Speaking Topics : 2018


(Susanna Peace Lovell : Speaker, Writer, Coach, Advocate!)

Happy Holidays!

I have enjoyed, so much, speaking about my experiences, sharing resources, uplifting my community with stories I have lived through .. it is truly a blessing to LIVE such a rich life of fulfillment and purpose.

I’m looking forward to engaging with more of you in 2018. Here is my official announcement on my 2018 speaking topics. Note : customized talks, workshops and seminars are also available.


Susanna Peace Lovell is a certified professional life coach and advocate dedicated to the health and wellness of special needs families everywhere. Her own daughter, Arizona, has multiple challenges and diagnoses, including autism spectrum disorder, ADHD and food allergies. On her journey of navigating through the worry and heartbreak of raising a special needs child of her own, Susanna found her true life calling : to help other parents find and realize joy and passion in their own lives. It is a gift to realize that your child’s potential doesn’t have a limit; but to realize YOUR possibilities are also unlimited is a tremendous breakthrough not to be missed! Susanna can help you unleash this potential within and start soaring in your own lives.

Susanna is currently booking for speaking engagements and panels in 2018. She has presented to universities, schools, Fortune 500 firms, special needs organizations, mom groups, health & wellness forums and more. Based in Los Angeles, Susanna is available for both local and nationwide bookings. Please contact susanna@susannapeacelovell.com for rates & availability.

Speaking Topics

Knowing Your Rights in California

What are your child’s rights and what resources are available to them and you? Susanna Peace Lovell will help you understand your needs as you navigate through the world of being a special needs family. The state, school district and even private support systems (including schools, therapeutic services and other interventions) can be covered, 100%, when processed through the correct channels.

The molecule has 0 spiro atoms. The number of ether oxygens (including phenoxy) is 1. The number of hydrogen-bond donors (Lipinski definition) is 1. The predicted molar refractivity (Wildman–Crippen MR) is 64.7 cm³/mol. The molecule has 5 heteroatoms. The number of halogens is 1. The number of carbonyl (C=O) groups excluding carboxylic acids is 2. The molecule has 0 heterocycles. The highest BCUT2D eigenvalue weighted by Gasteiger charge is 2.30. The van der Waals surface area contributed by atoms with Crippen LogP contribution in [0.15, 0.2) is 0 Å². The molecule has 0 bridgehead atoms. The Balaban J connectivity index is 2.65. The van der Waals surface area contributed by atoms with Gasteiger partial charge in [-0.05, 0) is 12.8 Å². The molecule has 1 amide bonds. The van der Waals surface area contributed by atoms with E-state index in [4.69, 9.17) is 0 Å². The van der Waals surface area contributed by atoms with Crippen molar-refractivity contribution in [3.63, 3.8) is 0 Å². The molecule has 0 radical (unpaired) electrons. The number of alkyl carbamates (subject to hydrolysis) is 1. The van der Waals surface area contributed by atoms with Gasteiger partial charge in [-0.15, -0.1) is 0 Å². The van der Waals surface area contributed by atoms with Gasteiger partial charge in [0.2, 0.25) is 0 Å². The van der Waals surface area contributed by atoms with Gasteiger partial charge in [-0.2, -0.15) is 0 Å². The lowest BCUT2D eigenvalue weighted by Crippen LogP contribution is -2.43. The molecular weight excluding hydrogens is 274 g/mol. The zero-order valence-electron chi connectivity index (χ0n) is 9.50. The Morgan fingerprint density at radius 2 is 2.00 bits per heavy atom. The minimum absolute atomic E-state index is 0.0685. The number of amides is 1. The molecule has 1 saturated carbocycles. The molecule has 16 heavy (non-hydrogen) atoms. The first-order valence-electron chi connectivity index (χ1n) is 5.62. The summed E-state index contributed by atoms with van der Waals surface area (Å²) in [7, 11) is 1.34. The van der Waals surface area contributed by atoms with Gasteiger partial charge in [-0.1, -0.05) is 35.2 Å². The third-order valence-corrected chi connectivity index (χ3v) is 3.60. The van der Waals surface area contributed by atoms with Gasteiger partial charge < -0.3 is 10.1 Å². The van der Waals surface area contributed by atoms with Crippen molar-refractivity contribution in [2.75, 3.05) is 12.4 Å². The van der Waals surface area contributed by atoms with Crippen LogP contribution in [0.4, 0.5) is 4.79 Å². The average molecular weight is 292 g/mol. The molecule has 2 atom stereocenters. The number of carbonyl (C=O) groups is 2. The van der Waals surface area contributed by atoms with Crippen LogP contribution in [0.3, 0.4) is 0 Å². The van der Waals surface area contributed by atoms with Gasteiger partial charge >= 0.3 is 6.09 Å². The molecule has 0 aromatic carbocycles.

My Top 7 Tips for Self Care as a Special Needs Parent

Self care has been at the forefront of Susanna Peace Lovell’s journey as a special needs parent.  She shares the top 7 tips that have helped her along the way : 1) Speak Your Truth, 2) Just Say No, 3) Release the Guilt, 4) Receive Help, 5) Let Go of Expectations, 6) Get Comfortable with Being Uncomfortable and 7) Finding Your Joy. What are the ways in which both YOU and your child / children can thrive?

A is for Arizona

Susanna Peace Lovell shares her journey in raising her now 11 year old daughter, Arizona, and her navigation through the worries and heartbreak of understanding the various diagnoses her daughter was given along the way : allergies, asthma, auditory processing disorder, Asperger’s syndrome, autism spectrum disorder, anxiety and more. Noticing that all of Arizona’s diagnoses happened to start with the letter A, Susanna had an epiphany : these “labels” didn’t define her daughter. A is for the perfect, whole & complete Arizona.

Conscious Uncoupling & Harmonious Co-Parenting

 A staggering 75% of special needs families end in divorce, and the reason why that number isn’t higher is because it is so expensive to manage multiple households when funds are largely allocated toward your child’s needs. Having a child with special needs is stressful on a marriage, and it requires a conscious and specific path, from both parties, to navigate through life together. As a divorcee who tried to keep her marriage intact, Susanna Peace Lovell had to make conscious choices about moving through life, effectively and intentionally, with her ex-husband – keeping their daughter’s interests at heart. Susanna speaks about the power we have within to make CHOICES for a better life.

My Top 5 Tips : Food Allergies


(Throwback photo to my 5 year old cutie, just because)

I was gutted to tears when I read a recent New York Times article  about a 3 year old boy who died after being (irresponsibly) given a grilled cheese sandwich at preschool. He was severely allergic to dairy and died from anaphylactic shock.